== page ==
Pizza Growth Good for Dairy Producers
In a year when U.S. restaurant chains have seen sluggish traffic, one food segment that has continued to thrive is pizza.
As an example, shares of Domino’s Pizza Inc. are up 45 percent this year. That’s compared to a 3.4 percent gain for the Standard & Poor’s 500 Restaurants Index.
The reasons are pizza is cheap, fast and increasingly easy to get -- thanks to user-friendly mobile-ordering apps and technology that lets diners order from Facebook, Twitter and even Apple TV. That’s helped insulate pizza chains from a shift away from eating out.
The U.S. restaurant industry has largely been mired in a slump. Some have blamed negativity around the election, and now uncertainty about the president-elect’s planned policies on issues such as immigration and minimum wage. Cheaper wares at supermarkets, driven by food deflation, also are enticing Americans to save a buck by cooking at home. Yet, diners’ pizza habits haven’t been hurt.
Domino’s same-stores sales gained 13 percent in the U.S. in the third quarter of 2016, marking 22 consecutive quarters of growth. Much of that has come through investments in technology, including one-click ordering and its online loyalty program.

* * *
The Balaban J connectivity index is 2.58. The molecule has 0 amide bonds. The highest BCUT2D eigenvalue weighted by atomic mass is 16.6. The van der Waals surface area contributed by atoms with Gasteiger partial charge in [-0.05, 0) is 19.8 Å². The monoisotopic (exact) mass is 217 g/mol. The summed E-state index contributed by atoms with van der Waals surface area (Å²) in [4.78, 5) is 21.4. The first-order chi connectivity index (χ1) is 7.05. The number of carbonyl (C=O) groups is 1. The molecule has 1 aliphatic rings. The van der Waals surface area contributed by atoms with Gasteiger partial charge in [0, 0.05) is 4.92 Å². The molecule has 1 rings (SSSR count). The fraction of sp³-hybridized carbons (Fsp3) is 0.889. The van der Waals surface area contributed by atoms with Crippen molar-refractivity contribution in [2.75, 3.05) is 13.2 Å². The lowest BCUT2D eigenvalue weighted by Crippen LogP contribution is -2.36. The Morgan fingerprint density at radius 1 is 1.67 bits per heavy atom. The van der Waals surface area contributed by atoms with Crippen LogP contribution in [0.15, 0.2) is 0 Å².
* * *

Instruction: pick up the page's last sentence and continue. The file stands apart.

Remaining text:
Bottom of Form
Domino’s said earlier this week that customers can now order through Google Home. It’s the fifth ordering method to be added this year. Diners also can request Domino’s food through Twitter and Facebook. The chain’s rewards program, introduced last year, lets customers get a free medium pizza for every six orders. With its newest program rewards members can win shares of Domino’s stock through next November.
An increase in pizza sales is good news for dairy producers. Generally speaking it takes about 10 pounds of milk to make a pound of cheese, and about 25 percent of all cheese produced in the United States ends up on pizza. The dairy checkoff program began a partnership with Domino’s in 2008. Domino’s now uses 43 percent more cheese that it did then, and in 2015, Domino’s moved more than 230 million additional pounds of milk versus 2014. Certainly continued growth by Domino’s should point to more milk movement in 2016.